Final Report: Highly Efficient Water Management System for Lignocellulosic Biomass

EPA Contract Number: EPD12024
Title: Highly Efficient Water Management System for Lignocellulosic Biomass
Investigators: Kelly, John T.
Small Business: Altex Technologies Corporation
EPA Contact: Manager, SBIR Program
Phase: I
Project Period: March 1, 2012 through August 31, 2012
Project Amount: $79,490
RFA: Small Business Innovation Research (SBIR) - Phase I (2012) RFA Text |  Recipients Lists
Research Category: Small Business Innovation Research (SBIR) , SBIR - Sustainabile Utilization of Biomass

Description:

The energy requirement for the removal of biomass moisture in the form of liquid is small compared to the removal of water in the form of evaporated moisture. Altex has developed an innovative process, known as HEWMS, to remove moisture present in the biomass in liquid form. In this project, Altex has developed laboratory-scale equipment to prove the technical feasibility of the HEWMS process by showing the potential to remove moisture present in the biomass to a level suitable for field storage of biomass. Different biomass materials like switchgrass, miscanthus, yard waste and ethanol industry residues were tested successfully in the laboratory-scale equipment. Also, the energy reduction potential of HEWMS process for moisture management, compared to conventional drying, was calculated. The measured data were used to determine the economics of operation of HEWMS systems having processing capacities of 10,000 to 30,000 tons/year.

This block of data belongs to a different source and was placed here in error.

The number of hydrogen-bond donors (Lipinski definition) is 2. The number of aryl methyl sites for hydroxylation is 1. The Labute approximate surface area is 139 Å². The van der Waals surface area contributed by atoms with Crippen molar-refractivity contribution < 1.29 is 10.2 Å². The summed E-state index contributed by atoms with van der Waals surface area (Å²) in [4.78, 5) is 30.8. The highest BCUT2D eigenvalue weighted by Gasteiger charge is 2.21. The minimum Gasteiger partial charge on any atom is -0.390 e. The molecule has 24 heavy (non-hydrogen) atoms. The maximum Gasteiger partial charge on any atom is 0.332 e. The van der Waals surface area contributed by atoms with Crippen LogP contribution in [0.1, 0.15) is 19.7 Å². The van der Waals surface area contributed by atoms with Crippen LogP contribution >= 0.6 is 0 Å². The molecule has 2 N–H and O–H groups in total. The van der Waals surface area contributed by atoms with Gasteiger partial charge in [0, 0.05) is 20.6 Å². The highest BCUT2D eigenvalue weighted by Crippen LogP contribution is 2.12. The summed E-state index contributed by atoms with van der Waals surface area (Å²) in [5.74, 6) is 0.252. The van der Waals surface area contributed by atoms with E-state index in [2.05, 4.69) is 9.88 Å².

Summary/Accomplishments (Outputs/Outcomes):

For the switchgrass, miscanthus, yard waste and ethanol plant residues tested under this effort, moisture reductions of 52.4%, 72.0%, 50.7% and 63.0%, respectively, were obtained using the HEWMS process. These are substantial reductions achieved with energy use reductions of 53.2% to 60.5 %, versus conventional evaporative drying, as well as with corresponding priority pollutants and greenhouse gas reductions. Also, economic analyses for several cases showed that the HEWMS concept is economically feasible. Considering both capital and operating costs, HEWMS reduces drying costs per ton by 54%, 52%, and 47%, versus conventional drying for plant capacities of 10,000 tpy, 20,000 tpy and 30,000 tpy, respectively. These are substantial savings that will drive the commercial use of HEWMS.

Conclusions:

Tests on dewatering of lignocellulosic materials and other biomass materials have shown the technical feasibility of the HEWMS concept. HEWMS can affect a broad range of biomass materials within the agricultural and forest industries. Therefore, HEWMS can address important evolving biofuels applications, such as ethanol and other advanced biofuels production. These would be very substantial future markets where HEWMS will have positive cost and greenhouse gas emissions reduction benefits. Specifically, if only 100 million tons of biomass were processed per year, greenhouse gas emissions benefits would be 105 million tons per year.
 
Commercialization:
For further development and successful commercialization, HEWMS will be implemented as a modification to the successfully tested Altex BBADS biomass densification system. By coordinating HEWMS and BBADS, HEWMS can be moved toward commercialization more quickly at a lower cost.

Supplemental Keywords:

biomass, water management, lignocellulosic material, biofuel